IoT Security: Exploitability in the Wild vs. Complete Exploitability Analysis

Understanding what vulnerabilities exist in your hardware and software is a critical feature of securing corporate infrastructure. It’s well-known that having a high number of vulnerabilities and taking advantage of identified weaknesses in your systems isn’t conducive to a strong security posture. 

However, a weakness must be exploited before it leads to a demonstrated vulnerability in a piece of software or hardware. There are no guarantees that this vulnerability will ever be used as part of a cyberattack. If and when it does, this demonstrates that a weakness exists, it has led to a vulnerability that has a proven exploit.

There are lots of definitions of exploitability in cybersecurity. For our purposes today, we’re going to define it as the possibility of a vulnerability actively being used by malicious actors to compromise systems, applications, or networks. In Internet of Things (IoT) security, this appears in two general ways: exploitability in the wild and complete exploitability analysis. Both of which we’re going to cover in this blog. 

What Is Exploitability in the Wild?

The concept of “exploitability in the wild” means in general that the exploit has been actively used in a malicious attack or other real-world scenario. Someone, somewhere broke the CIA triad (Confidentiality, Integrity, Availability). avenue. The vulnerability shifts from a theoretical risk to an actual concern.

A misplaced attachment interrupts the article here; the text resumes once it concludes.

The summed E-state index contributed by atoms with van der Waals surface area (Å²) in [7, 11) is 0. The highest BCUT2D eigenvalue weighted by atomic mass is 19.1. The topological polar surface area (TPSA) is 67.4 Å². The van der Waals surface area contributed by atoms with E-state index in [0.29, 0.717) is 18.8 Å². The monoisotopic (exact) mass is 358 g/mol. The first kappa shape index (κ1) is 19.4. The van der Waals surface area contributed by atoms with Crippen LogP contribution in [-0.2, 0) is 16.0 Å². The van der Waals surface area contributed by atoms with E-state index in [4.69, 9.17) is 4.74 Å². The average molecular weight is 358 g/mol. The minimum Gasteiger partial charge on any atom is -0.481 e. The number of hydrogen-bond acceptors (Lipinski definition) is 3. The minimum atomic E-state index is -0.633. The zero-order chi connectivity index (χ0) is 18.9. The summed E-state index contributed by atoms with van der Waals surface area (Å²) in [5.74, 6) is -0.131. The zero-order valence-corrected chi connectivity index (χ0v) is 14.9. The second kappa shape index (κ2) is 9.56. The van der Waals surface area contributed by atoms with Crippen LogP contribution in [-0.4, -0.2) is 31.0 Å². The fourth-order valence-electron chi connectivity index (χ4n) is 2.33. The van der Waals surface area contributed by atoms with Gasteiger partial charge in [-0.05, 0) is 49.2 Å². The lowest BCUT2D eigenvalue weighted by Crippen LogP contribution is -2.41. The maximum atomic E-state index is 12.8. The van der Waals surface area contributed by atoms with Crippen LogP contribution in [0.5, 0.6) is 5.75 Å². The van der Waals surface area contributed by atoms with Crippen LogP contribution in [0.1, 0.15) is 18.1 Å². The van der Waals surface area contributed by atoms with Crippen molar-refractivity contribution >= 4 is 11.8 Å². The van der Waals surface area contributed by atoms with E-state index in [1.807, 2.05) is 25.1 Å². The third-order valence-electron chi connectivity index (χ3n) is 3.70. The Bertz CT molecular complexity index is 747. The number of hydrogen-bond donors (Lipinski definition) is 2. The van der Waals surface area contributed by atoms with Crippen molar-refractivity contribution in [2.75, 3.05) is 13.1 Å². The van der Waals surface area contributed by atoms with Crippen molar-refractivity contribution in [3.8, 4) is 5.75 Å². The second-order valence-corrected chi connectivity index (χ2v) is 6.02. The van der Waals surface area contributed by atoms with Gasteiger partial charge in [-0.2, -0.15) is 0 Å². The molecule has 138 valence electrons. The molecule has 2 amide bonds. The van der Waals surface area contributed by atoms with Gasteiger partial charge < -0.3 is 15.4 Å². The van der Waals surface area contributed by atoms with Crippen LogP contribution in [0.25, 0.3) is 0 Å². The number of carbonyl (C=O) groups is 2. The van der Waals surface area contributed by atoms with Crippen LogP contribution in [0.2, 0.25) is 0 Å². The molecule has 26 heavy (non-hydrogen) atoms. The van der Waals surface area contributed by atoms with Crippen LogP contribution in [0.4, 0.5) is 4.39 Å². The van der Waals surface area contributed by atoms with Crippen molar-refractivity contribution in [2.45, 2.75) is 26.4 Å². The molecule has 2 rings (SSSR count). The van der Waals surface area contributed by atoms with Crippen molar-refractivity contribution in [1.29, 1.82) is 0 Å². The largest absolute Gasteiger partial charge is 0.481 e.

Whether an exploit is spotted in the wild or not is difficult to predict. The Exploit Prediction Scoring System (EPSS) aims to conquer this challenge, but the reality is that it’s only one threat intelligence feed (albeit one with the novelty of being forward-looking). Using multiple sources helps cast a wider net to find what is exploitable and urgent to consider. 

Trying to determine exploits in the wild focuses on active threats. All else being equal, this is the right prioritization. However, it can be somewhat problematic because it can potentially ignore theoretical or emerging exploits that may not be quite as commonly used among threat actor groups. Moreover, predicting exploits can evoke a “So what” response from defenders; what matters is what they should do about it. Exploitability analysis does not provide a comprehensive understanding of how the exploit fits into a kill chain or what makes it possible for the exploit to function. 

An exploit being spotted in the wild doesn’t necessarily mean that your specific systems are under threat, however. When an exploit is identified in the wild, it ignores the specific device context that might exist in your network. If a worm for an IP camera is identified that relies on lateral movement to other cameras, and you’ve set up the cameras such that they can’t communicate with each other, then exploitability in the wild may not be as impactful. 

What Is a Complete Exploitability Analysis?

A complete exploitability analysis is a thorough assessment of a vulnerability relative to a single device and its context, such as its network neighbors and configuration. This process takes a single device weakness and fully explores the relevant kill chain and attack process, demonstrating how the exploit is used in a successful attack. 

Understanding the kill chain involves fully examining the steps that an attacker would take to exploit a given vulnerability. Each identified weakness in an IoT device involves specific steps that need to be executed for the exploit to be successful. By understanding the kill chain, you can more readily defend against a security incident occurring.